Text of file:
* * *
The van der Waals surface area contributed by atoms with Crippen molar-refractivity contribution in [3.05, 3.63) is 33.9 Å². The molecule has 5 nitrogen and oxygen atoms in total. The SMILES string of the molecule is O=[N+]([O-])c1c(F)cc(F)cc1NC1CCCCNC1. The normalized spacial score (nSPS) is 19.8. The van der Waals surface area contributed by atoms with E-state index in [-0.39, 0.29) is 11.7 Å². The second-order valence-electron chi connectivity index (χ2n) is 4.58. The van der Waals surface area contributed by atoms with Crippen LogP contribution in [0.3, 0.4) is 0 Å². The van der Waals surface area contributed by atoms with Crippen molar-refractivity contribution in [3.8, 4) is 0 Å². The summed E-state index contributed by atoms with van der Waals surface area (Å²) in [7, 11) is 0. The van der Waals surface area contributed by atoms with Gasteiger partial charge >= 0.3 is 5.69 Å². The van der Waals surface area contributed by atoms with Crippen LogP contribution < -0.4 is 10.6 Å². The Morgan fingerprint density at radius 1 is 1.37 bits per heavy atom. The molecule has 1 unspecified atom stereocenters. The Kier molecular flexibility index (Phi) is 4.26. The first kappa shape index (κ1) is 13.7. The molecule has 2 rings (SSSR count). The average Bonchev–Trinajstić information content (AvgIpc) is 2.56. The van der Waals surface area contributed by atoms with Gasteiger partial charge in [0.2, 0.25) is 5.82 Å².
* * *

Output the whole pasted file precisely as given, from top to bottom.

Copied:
The van der Waals surface area contributed by atoms with Crippen molar-refractivity contribution in [3.05, 3.63) is 33.9 Å². The molecule has 5 nitrogen and oxygen atoms in total. The SMILES string of the molecule is O=[N+]([O-])c1c(F)cc(F)cc1NC1CCCCNC1. The normalized spacial score (nSPS) is 19.8. The van der Waals surface area contributed by atoms with E-state index in [-0.39, 0.29) is 11.7 Å². The second-order valence-electron chi connectivity index (χ2n) is 4.58. The van der Waals surface area contributed by atoms with Crippen LogP contribution in [0.3, 0.4) is 0 Å². The van der Waals surface area contributed by atoms with Crippen molar-refractivity contribution in [3.8, 4) is 0 Å². The summed E-state index contributed by atoms with van der Waals surface area (Å²) in [7, 11) is 0. The van der Waals surface area contributed by atoms with Gasteiger partial charge >= 0.3 is 5.69 Å². The van der Waals surface area contributed by atoms with Crippen LogP contribution < -0.4 is 10.6 Å². The Morgan fingerprint density at radius 1 is 1.37 bits per heavy atom. The molecule has 1 unspecified atom stereocenters. The Kier molecular flexibility index (Phi) is 4.26. The first kappa shape index (κ1) is 13.7. The molecule has 2 rings (SSSR count). The average Bonchev–Trinajstić information content (AvgIpc) is 2.56. The van der Waals surface area contributed by atoms with Gasteiger partial charge in [0.2, 0.25) is 5.82 Å².